Have you ever been perplexed by your bilingual child speaking with a hint of an accent in its minority language? Since, being bilingual from day 1, your child should speak a language perfectly, i.e. definitely without an accent? At least that’s what you thought? Turns out that this is not necessarily so, especially in the early years. Dr. Veronika Laughlin, a German linguist and research scientist, living in the US and bringing up her toddler bilingually, shares some insights on her blog bilingual-babies.com.
It was around Christmas that we finally bought a CD player again so Ella (2,6 years old) could listen to the three CDs that she had received as Christmas presents from family friends in Germany. As I was still wondering when CD players had become an outdated technology, I found myself listening to one song over and over again: “In der Weihnachtsbäckerei« .
“Mama, in der Weihnachtsbäckerei!” she would say, requesting the song by pointing at the small black CD player on her bookshelf in the living room. Ella L-O-V-E-S that song. She has been singing it full throat on many occasions—while making puzzles in our living room, while riding in the back seat of my car, while walking through our local grocery store… the list goes on! She simply loves that song and is not shy to share it with the world around herself—even though it is already February.
One thing I noticed though was that when singing that song, she pronounced certain words with an English accent. She rolled the ‘r’ in “Weihnachtsbäckerei”, “Leckerei” and “Kleckerei” like a native speaker of English. At first, I was quite surprised and not sure whether I should find that cute or be alarmed by it. I was wondering why that was the case given that she had only heard those words spoken by native speakers of German. Plus, she pronounced all of the other sounds that are typical for German such as the ‘z’ [ts] in Zeit [tsait] or zwei [tsvai] without an accent.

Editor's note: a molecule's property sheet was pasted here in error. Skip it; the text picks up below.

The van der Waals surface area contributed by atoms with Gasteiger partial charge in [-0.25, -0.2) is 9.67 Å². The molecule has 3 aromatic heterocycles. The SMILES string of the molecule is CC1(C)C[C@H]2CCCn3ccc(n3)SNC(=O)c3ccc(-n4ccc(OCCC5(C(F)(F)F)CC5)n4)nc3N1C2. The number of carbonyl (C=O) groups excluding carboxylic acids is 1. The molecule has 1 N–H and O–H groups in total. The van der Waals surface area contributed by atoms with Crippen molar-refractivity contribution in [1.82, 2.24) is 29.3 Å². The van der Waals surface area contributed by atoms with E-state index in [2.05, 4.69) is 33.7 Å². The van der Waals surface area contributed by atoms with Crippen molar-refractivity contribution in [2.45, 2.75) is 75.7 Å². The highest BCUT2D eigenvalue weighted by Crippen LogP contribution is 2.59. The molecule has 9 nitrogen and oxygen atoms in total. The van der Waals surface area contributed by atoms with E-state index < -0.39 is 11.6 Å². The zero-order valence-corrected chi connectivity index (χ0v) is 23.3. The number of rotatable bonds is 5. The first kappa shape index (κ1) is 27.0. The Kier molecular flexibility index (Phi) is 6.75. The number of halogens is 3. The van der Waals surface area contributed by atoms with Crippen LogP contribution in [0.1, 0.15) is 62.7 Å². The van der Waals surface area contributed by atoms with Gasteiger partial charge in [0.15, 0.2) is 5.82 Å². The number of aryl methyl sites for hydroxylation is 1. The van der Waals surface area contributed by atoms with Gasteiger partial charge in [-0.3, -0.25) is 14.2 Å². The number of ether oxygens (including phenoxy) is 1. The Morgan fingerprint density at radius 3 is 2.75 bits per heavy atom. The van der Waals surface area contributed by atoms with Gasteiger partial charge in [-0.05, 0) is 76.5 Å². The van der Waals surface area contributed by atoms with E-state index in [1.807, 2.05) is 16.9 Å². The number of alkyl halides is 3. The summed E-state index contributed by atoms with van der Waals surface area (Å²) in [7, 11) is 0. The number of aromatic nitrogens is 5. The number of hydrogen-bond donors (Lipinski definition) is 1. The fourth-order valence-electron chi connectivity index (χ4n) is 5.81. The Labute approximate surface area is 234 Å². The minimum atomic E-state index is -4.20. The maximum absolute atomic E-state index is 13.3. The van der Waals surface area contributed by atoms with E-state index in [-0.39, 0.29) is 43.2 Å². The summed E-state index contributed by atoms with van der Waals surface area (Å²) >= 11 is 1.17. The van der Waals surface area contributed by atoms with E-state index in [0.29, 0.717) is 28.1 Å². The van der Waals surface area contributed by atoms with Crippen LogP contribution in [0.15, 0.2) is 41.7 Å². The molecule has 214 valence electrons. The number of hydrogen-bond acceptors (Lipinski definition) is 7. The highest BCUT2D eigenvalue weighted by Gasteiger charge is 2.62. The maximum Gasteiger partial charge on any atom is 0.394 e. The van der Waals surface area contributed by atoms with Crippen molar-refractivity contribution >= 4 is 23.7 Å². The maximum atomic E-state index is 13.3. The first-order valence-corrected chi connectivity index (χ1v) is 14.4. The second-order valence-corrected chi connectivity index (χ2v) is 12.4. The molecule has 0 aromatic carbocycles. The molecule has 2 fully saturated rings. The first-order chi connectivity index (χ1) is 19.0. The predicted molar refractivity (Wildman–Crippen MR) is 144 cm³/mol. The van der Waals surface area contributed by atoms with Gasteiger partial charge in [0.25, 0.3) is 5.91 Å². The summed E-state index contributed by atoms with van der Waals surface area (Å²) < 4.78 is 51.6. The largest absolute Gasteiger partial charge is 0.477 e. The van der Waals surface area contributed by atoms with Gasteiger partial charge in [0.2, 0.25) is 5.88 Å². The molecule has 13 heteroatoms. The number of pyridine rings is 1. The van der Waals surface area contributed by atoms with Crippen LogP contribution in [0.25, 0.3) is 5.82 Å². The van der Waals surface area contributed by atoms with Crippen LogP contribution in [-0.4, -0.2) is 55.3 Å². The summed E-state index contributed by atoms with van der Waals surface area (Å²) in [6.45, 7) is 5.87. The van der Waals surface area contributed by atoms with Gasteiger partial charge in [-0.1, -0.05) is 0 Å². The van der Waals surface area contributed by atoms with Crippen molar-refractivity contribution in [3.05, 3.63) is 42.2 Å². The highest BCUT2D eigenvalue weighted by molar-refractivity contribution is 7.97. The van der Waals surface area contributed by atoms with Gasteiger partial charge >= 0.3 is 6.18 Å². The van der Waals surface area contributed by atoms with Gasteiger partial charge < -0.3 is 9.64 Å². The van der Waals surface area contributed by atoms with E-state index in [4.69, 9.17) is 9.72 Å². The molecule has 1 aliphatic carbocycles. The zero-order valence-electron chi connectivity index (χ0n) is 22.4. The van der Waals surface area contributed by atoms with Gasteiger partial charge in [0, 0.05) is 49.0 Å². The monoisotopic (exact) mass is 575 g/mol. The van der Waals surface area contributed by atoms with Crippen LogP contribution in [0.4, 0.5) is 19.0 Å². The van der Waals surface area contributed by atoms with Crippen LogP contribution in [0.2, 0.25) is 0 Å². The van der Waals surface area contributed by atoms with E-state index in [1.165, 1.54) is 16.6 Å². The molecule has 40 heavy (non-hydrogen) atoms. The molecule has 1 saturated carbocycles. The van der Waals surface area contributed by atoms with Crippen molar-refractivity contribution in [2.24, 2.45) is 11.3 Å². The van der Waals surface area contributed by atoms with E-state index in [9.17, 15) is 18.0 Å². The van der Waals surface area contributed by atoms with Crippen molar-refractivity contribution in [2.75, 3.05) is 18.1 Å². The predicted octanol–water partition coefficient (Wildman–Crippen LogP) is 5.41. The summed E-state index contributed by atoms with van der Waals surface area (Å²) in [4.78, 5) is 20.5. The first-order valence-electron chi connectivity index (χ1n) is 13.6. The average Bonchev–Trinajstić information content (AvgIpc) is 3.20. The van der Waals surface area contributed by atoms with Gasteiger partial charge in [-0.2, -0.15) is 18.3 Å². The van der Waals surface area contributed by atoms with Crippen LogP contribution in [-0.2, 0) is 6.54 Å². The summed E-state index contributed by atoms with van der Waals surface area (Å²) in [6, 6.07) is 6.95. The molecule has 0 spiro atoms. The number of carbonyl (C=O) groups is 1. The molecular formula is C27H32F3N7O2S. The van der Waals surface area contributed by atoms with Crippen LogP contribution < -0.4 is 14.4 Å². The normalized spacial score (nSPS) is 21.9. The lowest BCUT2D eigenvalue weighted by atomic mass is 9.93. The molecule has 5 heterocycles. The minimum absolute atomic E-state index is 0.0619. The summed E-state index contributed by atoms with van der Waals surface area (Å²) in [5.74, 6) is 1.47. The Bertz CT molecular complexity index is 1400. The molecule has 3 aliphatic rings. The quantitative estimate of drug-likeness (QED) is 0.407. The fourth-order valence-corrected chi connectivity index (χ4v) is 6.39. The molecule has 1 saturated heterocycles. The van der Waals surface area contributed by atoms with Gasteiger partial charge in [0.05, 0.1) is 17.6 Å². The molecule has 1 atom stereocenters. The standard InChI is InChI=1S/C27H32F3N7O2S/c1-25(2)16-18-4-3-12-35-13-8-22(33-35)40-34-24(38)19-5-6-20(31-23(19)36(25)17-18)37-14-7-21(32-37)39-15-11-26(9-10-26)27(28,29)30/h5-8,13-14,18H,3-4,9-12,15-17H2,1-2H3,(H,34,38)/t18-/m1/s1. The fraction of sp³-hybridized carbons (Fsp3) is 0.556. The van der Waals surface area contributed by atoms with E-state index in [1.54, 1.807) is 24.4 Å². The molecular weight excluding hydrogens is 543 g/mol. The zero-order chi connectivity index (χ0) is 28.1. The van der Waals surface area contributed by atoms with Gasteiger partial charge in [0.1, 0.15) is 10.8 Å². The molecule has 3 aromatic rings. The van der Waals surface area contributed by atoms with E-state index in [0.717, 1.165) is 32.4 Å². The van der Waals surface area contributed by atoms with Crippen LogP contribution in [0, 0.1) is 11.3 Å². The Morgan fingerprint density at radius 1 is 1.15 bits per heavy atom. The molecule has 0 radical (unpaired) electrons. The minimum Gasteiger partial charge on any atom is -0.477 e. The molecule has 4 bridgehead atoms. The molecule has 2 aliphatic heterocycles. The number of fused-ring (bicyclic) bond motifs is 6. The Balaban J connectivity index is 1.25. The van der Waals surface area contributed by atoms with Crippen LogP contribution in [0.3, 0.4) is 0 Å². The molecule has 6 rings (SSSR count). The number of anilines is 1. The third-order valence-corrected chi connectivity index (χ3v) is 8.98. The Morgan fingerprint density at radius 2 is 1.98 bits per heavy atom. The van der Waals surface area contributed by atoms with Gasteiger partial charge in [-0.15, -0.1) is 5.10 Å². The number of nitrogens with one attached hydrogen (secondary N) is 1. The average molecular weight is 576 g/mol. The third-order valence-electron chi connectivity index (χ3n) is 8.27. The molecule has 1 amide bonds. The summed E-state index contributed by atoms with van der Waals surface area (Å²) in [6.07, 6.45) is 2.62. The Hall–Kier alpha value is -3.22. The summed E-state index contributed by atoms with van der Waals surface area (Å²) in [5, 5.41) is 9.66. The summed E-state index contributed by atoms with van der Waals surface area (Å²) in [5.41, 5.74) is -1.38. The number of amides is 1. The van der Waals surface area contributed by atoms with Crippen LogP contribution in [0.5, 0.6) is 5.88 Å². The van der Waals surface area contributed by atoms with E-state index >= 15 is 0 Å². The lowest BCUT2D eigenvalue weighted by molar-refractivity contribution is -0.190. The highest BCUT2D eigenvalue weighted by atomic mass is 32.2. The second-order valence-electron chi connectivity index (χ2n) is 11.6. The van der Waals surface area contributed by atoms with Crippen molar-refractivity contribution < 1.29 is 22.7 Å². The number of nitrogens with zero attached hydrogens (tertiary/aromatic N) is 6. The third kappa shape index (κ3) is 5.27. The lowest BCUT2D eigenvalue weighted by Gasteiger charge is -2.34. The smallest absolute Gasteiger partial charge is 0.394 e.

Why would she roll the ‘r’ like a native speaker of English?
There is a phenomenon when languages develop in any bilingual that is called “language transfer.” In other words, it is quite normal for anyone who speaks more than one language to show “transfer” between languages. That means that one language influences the other and you transfer features of one language (usually the dominant one) over into the other language. Transfer can happen at many different levels. It can be related to vocabulary, sentence structure, and pronunciation. For example, a foreign accent is nothing else but a transfer of how a person pronounces words in one language (usually the native language) over into another language. So it is a very common phenomenon (Pearson, 2006).
As a linguist, I deal with transfer and developing language in older children and adults all the time. Also, I know that individuals who have no ‘foreign accent’ in any of their languages are very rare.
Why then was I so surprised that a child who is being raised with two languages from birth, showed transfer in terms of pronunciation?
I think that we have that general idea that when speaking a language to a child from birth, the child will be what we call a “native speaker” of that language. A key feature that we tend to associate with “native speakers” is that they speak without a noticeable foreign accent. They got it down! They know how to pronounce words. As a consequence, they are oftentimes (and unfairly so) viewed as the “perfect yardstick” against which language learners are measured. So raising a child with two languages from birth, we may think of them as native speakers of those two languages. As a matter of fact they are! BUT then…it’s very important to keep the following in mind: